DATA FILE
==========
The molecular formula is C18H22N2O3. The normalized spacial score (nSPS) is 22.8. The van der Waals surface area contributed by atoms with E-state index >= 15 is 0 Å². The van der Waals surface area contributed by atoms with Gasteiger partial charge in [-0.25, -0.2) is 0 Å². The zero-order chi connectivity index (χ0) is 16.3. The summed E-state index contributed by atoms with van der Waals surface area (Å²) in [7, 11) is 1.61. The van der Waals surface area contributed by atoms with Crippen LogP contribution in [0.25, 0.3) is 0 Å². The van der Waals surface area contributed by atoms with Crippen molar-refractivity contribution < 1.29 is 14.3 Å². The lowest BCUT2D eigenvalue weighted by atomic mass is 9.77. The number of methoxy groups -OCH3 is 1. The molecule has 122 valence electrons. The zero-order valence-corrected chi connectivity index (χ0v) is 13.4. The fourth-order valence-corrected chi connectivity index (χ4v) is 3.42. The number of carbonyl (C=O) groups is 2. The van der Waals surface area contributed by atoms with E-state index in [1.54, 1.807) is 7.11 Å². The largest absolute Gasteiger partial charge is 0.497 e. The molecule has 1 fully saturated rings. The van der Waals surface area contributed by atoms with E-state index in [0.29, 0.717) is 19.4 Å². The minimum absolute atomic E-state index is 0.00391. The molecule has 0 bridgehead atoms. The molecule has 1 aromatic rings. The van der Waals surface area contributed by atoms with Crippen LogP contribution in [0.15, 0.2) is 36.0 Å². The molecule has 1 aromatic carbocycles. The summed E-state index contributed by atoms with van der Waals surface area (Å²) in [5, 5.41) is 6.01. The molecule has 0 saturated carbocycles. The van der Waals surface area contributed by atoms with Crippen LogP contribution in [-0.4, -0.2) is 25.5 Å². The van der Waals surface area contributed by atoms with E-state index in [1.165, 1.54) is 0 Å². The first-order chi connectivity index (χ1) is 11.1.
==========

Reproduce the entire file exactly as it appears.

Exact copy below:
The molecular formula is C18H22N2O3. The normalized spacial score (nSPS) is 22.8. The van der Waals surface area contributed by atoms with E-state index >= 15 is 0 Å². The van der Waals surface area contributed by atoms with Gasteiger partial charge in [-0.25, -0.2) is 0 Å². The zero-order chi connectivity index (χ0) is 16.3. The summed E-state index contributed by atoms with van der Waals surface area (Å²) in [7, 11) is 1.61. The van der Waals surface area contributed by atoms with Crippen LogP contribution in [0.25, 0.3) is 0 Å². The van der Waals surface area contributed by atoms with Crippen molar-refractivity contribution < 1.29 is 14.3 Å². The lowest BCUT2D eigenvalue weighted by atomic mass is 9.77. The number of methoxy groups -OCH3 is 1. The molecule has 122 valence electrons. The zero-order valence-corrected chi connectivity index (χ0v) is 13.4. The fourth-order valence-corrected chi connectivity index (χ4v) is 3.42. The number of carbonyl (C=O) groups is 2. The van der Waals surface area contributed by atoms with E-state index in [1.54, 1.807) is 7.11 Å². The largest absolute Gasteiger partial charge is 0.497 e. The molecule has 1 fully saturated rings. The van der Waals surface area contributed by atoms with E-state index in [0.29, 0.717) is 19.4 Å². The minimum absolute atomic E-state index is 0.00391. The molecule has 0 bridgehead atoms. The molecule has 1 aromatic rings. The van der Waals surface area contributed by atoms with Crippen LogP contribution in [0.15, 0.2) is 36.0 Å². The molecule has 1 aromatic carbocycles. The summed E-state index contributed by atoms with van der Waals surface area (Å²) in [5, 5.41) is 6.01. The molecule has 0 saturated carbocycles. The van der Waals surface area contributed by atoms with Crippen LogP contribution in [-0.4, -0.2) is 25.5 Å². The van der Waals surface area contributed by atoms with E-state index in [1.165, 1.54) is 0 Å². The first-order chi connectivity index (χ1) is 11.1.